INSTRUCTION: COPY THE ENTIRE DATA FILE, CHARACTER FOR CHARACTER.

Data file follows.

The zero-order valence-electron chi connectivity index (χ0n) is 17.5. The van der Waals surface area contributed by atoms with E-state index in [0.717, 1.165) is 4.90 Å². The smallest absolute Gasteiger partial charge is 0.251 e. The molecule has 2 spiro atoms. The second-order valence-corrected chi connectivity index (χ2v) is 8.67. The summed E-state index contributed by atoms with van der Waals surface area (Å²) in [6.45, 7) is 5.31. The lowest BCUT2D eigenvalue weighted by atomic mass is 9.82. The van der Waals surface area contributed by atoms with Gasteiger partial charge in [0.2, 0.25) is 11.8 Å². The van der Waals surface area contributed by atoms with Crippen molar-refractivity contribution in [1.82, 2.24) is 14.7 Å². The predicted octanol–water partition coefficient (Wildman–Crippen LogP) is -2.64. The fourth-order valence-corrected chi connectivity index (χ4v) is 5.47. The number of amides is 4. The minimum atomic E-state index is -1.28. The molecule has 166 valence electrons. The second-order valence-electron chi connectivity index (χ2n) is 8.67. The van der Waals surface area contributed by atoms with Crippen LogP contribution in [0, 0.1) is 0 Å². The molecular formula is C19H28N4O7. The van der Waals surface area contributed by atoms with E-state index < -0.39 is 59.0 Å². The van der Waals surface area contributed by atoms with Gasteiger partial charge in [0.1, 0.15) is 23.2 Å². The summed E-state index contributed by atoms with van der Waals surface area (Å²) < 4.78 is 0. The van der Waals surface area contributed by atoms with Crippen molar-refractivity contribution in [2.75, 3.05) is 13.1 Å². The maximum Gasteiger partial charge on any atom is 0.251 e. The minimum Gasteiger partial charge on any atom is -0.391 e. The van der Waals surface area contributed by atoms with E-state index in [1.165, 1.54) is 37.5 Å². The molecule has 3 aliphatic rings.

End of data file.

The zero-order valence-electron chi connectivity index (χ0n) is 17.5. The van der Waals surface area contributed by atoms with E-state index in [0.717, 1.165) is 4.90 Å². The smallest absolute Gasteiger partial charge is 0.251 e. The molecule has 2 spiro atoms. The second-order valence-corrected chi connectivity index (χ2v) is 8.67. The summed E-state index contributed by atoms with van der Waals surface area (Å²) in [6.45, 7) is 5.31. The lowest BCUT2D eigenvalue weighted by atomic mass is 9.82. The van der Waals surface area contributed by atoms with Gasteiger partial charge in [0.2, 0.25) is 11.8 Å². The van der Waals surface area contributed by atoms with Crippen molar-refractivity contribution in [1.82, 2.24) is 14.7 Å². The predicted octanol–water partition coefficient (Wildman–Crippen LogP) is -2.64. The fourth-order valence-corrected chi connectivity index (χ4v) is 5.47. The number of amides is 4. The minimum atomic E-state index is -1.28. The molecule has 166 valence electrons. The second-order valence-electron chi connectivity index (χ2n) is 8.67. The van der Waals surface area contributed by atoms with Crippen LogP contribution in [0, 0.1) is 0 Å². The molecular formula is C19H28N4O7. The van der Waals surface area contributed by atoms with E-state index < -0.39 is 59.0 Å². The van der Waals surface area contributed by atoms with Gasteiger partial charge in [0.1, 0.15) is 23.2 Å². The summed E-state index contributed by atoms with van der Waals surface area (Å²) < 4.78 is 0. The van der Waals surface area contributed by atoms with Crippen molar-refractivity contribution in [2.75, 3.05) is 13.1 Å². The maximum Gasteiger partial charge on any atom is 0.251 e. The minimum Gasteiger partial charge on any atom is -0.391 e. The van der Waals surface area contributed by atoms with E-state index in [1.165, 1.54) is 37.5 Å². The molecule has 3 aliphatic rings.